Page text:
During the past decade China's leaders have called repeatedly for reductions in administrative interventions in the economy, for greater reliance on economic “levers,” for decentralization of economic decision-making, and for an increased role of markets. Although the need for liberalization is fairly widely accepted, debate over how far and how fast to proceed has continued. One view initially proposed by Chen Yun sees China moving towards a system where a “planned economy is primary, and markets are supplementary” (jihua jingji wei zhu, shichang tiaojie wei bu). Others advocate moving beyond Chen Yun's vision to a system where, in fact if not in name, allocation takes place primarily through markets. Li Peng's government work report to the first session of the Seventh National People's Congress suggests that the current consensus leans towards the latter, more progressive view:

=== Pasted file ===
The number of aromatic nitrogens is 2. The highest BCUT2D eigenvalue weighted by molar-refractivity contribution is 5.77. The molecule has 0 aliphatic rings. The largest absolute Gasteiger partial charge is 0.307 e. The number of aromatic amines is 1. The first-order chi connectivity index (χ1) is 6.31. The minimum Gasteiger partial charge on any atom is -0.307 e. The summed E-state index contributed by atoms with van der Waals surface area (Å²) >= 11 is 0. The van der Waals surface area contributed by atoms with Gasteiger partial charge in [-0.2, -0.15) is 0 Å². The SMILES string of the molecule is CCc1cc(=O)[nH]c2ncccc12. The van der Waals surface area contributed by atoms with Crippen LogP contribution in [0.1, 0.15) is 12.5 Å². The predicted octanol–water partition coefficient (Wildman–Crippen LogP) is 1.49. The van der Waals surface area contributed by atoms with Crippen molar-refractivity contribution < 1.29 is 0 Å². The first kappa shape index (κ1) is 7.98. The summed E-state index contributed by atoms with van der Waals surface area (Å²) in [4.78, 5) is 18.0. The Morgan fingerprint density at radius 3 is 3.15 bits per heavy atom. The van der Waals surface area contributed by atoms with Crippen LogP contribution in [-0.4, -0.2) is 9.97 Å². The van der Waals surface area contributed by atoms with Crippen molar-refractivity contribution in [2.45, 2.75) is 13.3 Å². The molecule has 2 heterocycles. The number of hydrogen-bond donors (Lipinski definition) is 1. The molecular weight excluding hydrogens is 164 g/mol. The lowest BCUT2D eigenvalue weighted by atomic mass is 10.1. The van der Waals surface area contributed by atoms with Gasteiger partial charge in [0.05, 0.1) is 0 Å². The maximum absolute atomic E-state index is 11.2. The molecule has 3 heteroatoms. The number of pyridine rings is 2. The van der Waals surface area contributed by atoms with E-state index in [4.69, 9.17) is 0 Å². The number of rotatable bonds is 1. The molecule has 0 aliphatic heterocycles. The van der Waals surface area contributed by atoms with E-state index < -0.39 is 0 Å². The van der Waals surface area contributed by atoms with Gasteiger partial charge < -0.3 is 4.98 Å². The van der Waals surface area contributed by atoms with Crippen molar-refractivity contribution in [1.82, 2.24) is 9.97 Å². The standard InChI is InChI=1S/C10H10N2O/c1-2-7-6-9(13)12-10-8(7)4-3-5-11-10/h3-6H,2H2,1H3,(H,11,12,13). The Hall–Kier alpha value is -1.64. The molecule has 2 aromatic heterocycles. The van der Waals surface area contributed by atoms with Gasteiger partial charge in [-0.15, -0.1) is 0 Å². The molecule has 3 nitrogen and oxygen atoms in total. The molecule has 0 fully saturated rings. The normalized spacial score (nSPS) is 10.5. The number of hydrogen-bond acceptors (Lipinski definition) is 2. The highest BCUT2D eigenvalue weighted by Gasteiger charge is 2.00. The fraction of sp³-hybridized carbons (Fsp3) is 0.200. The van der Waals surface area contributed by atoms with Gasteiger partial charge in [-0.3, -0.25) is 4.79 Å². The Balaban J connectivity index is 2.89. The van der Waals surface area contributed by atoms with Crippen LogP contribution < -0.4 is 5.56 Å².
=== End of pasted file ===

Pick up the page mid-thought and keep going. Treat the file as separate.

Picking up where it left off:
The focus of reform of the planning system is to transform the function of state planning organs, gradually reduce mandatory planning and expand guidance planning, … use economic instruments, and gradually establish a new economic mechanism where “the state regulates markets, and markets guide enterprises” (guojia tiaojie shichang, shichang yindao qiye).